CoreOS Linux distro lands on the Google Cloud Platform

Designed for massive server deployments, CoreOS consumes less than 200MB of working memory per instance

CoreOS, a new lightweight Linux distribution customized for massive server deployments, has found a home on the Google Cloud Platform, giving organizations an easy way to test and use the software for their clusters and distributed computer programs.

CoreOS will be offered in the Google cloud alongside other Linux distributions such as Debian, Red Hat Enterprise Linux and Suse.

Two Rackspace engineers, Alex Polvi and Brandon Philips, along with Michael Marineau, developed CoreOS to better fit Linux into what they saw as an emerging use of the open-source operating system kernel, that of powering lots of cloud-based virtual servers. They forked Google's Chrome OS, also Linux-based, to use as their starting point.

Google has offered CoreOS as a preview since December, but on Thursday it went live as a full-fledged service offered on the Google Cloud Platform.

The distribution has a number of novel engineering designs intended to make it work especially well in the cloud.

The average CoreOS instance consumes only 161MB of working memory, less than half of what other distributions typically consume.

The distribution can be updated more quickly due to its novel use of two partitions. One can contain the current version of the OS while the OS is being updated in the other. That means the software can be updated all at once instead of package by package. Users can also elect to have the distribution update itself automatically.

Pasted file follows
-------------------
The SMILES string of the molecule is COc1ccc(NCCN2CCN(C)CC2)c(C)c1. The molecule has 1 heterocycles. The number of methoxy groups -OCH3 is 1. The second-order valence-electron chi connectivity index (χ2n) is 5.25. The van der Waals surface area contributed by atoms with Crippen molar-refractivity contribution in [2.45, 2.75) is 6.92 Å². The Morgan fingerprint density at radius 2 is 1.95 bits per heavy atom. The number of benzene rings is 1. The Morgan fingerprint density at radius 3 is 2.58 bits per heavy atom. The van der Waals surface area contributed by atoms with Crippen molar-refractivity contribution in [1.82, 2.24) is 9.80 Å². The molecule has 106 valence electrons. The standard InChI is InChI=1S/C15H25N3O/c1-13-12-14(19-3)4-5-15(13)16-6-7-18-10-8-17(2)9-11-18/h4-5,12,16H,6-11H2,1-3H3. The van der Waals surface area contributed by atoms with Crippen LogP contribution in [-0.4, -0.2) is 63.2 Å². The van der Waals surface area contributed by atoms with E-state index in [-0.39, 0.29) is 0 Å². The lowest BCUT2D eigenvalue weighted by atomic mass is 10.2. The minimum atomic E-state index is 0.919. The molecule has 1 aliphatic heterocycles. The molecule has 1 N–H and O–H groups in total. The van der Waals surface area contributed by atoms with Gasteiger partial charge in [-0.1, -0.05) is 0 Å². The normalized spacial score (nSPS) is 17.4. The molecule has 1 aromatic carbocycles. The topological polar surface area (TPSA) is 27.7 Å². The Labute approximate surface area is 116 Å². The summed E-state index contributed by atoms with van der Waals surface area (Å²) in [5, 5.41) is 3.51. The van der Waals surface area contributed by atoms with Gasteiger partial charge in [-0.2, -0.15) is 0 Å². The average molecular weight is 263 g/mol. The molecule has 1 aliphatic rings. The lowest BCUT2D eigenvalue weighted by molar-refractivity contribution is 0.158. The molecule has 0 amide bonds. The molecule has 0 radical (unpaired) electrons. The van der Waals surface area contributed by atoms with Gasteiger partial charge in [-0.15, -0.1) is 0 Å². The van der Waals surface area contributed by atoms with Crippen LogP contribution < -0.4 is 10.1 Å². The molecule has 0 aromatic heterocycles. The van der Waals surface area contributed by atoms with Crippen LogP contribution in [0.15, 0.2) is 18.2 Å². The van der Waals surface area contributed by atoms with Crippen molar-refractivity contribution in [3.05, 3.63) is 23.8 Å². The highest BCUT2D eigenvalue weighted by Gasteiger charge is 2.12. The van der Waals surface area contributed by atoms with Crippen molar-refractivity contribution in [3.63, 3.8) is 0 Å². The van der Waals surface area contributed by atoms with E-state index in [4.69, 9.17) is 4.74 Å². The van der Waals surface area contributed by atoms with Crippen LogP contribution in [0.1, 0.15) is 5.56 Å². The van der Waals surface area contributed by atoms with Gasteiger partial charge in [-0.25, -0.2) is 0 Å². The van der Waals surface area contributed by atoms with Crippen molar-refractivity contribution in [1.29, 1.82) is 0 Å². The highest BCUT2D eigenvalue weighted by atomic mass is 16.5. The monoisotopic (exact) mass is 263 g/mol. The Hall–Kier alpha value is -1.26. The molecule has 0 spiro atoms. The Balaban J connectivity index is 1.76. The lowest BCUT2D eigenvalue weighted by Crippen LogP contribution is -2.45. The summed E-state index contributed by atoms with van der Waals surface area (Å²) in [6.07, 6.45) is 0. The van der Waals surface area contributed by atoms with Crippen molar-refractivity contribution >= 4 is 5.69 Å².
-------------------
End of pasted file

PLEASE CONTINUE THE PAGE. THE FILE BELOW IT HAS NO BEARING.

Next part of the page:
All applications that run on the distribution run in Docker virtualized containers, so they can be started almost instantaneously.

CoreOS is also designed to work natively in a cluster. Applications can run across several nodes and be managed through a service directory. The distribution also has several built-in tools for distributed computing, including distributed locking and master election.

The distribution has built-in support for the Preboot eXecution Environment (PXE), which allows for remote booting.

In addition to Google, CoreOS is also offered by Amazon EC2 (Elastic Cloud Compute), Rackspace Cloud, Brightbox Cloud and Vultr VPS (Virtual Private Servers). It also runs on a variety of cloud hosting platforms, including OpenStack, VMware, Libvirt and Eucalyptus.

The current version of CoreOS, called CoreOS 317.0.0, runs Linux kernel version 3.14.4 and Docker 0.11.1.

Joab Jackson covers enterprise software and general technology breaking news for The IDG News Service. Follow Joab on Twitter at @Joab_Jackson. Joab's e-mail address is Joab_Jackson@idg.com

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